A numbers based argument for why inclusion matters

        My post about inclusion and the stress felt as an outsider that doesn’t belong, which doesn’t let people be their best self at work.

      2. Good response. Few people on the internet these days make counter-counter arguments. It’s usually an argument, then a counterargument, then that’s it.

        I’m convinced by what you said. Keep in mind that I wasn’t expressing my personal opinion, but rather what Tim said to see what you have to say about that.

      3. Sorry for a late reply.

        It is true that people who believe that a test is discriminated against them are likely to do worse. However, Tim says that SJF is saying a test is discriminates without actually providing evidence it is.

  4. Good review. I disagree with you on one point though.

    I think Tim does understand that there have been historical inequities and inequalities, and I do, too. That’s what Liberal Social Justice is for.

    The social justice Tim has issue with, however, is Social Justice Fundamentalism, that causes the issues you have problems with.

    Tim recognizes the problems you mentioned but that isn’t what he has issue with.

    Candidly speaking I’m still a little iffy on the idea that the gender pay gap doesn’t exist.

  5. Thanks for the critique. I agree that ‘something is lacking’. I was enamored with the new vocabulary and systems thinking but I feel he is a bit too much in a bubble. Like he could benefit more from a break from the workings of his mind and get out and connect with the actual people and why their experiences have shaped them. ‘Primitive’ mind is likely oversimplified and my suspicion is that that there is an intermediary state between higher / primitive that might capture more if the ‘lived narrative’ trauma of real human experience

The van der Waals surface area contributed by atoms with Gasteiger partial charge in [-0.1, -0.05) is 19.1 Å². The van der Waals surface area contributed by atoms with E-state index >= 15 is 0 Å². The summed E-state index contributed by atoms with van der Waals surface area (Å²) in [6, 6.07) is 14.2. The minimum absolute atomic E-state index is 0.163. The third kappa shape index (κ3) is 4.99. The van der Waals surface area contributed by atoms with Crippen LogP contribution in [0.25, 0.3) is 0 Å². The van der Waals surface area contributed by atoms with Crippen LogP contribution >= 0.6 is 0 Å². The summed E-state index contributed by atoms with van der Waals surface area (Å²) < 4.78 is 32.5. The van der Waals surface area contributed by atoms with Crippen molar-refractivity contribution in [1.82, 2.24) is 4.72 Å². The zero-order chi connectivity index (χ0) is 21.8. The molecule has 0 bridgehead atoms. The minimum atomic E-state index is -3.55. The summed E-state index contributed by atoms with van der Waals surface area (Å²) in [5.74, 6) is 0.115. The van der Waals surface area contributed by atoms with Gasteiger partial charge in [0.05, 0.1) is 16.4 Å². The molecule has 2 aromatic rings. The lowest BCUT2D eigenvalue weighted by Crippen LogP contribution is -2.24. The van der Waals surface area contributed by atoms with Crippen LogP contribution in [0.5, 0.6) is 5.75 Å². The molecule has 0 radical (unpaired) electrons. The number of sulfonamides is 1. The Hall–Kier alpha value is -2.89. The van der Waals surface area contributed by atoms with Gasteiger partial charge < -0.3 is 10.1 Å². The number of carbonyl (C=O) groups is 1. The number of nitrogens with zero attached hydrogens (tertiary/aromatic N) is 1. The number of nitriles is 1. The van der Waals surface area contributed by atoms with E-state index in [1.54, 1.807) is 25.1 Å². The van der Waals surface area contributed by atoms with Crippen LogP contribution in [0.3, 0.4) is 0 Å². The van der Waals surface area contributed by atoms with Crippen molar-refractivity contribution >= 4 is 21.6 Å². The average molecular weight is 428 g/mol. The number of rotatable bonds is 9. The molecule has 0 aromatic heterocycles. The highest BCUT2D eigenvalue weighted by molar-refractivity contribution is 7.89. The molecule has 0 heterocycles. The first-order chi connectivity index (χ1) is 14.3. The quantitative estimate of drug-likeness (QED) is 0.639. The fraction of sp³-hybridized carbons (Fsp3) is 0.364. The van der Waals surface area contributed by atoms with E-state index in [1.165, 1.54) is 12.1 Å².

1. I am referring more to a Z-axis that says ‘personal trauma’ with four segments similar to the Y-axis. There is a ‘rationally irrational’ state that humans find themselves in. Said another way, I will quote GK Chesterton ‘Courage is almost a contradiction in terms. It means a strong desire to live taking the form of a readiness to die…. A soldier surrounded by enemies, if he is to cut his way out, needs to combine a strong desire for living with a strange carelessness about dying. He must not merely cling to life, for then he will be a coward, and will not escape. He must not merely wait for death, for then he will be a suicide, and will not escape. He must seek his life in a spirit of furious indifference to it; he must desire life like water and yet drink death like wine.’ I don’t feel ‘sports fan’ and ‘attorney’ capture the essence of this quote. Thinking like a scientist is not what I recommend to my friend whose daughter was at Sandy Hook

        1. I don’t know how to answer that. Your points are important to be considered. I’ll probably ask Tim in his next Q&A.

  6. ‘ And despite Urban’s alleged commitment to “Idea Labs” where ideas are stronger when they’re questioned and tested, he has created a self-sealing Echo Chamber where he can dismiss any naysayers as “Low Rung” (less evolved) thinkers. He will only accept peer-reviewed papers as evidence, not people’s lived experiences, and if you get angry about that, it disqualifies you from having an opinion because then you’re an emotional person not a logical thinker, which neatly removes the need for him to engage with anybody disagreeing with him.’

    My only issue with this is I never ‘observed’ Urban actually doing this or ‘thinking’ this way. You are describing what somebody *could* do who perversely applies his framework. I agree wholeheartedly with your main thesis but I give him ‘the benefit of the doubt’ as an individual. That said many folks will likely ‘think this way’—as you describe—after reading his book. He aptly described how SJF *can* operate as an echo chamber but not all folks actually operate that way. You seem to be throwing the baby out with the bath water here

    1. Exactly. Tim doesn’t do that. His ideas can be used to create them, but you shouldn’t blame him.

  7. The thing is though, Tim does use people’s lived experiences. Look back through chapters 6 and 7, you’ll find more than one example of teachers/students/workers saying (mostly anonymously) saying how they’re afraid of SJF.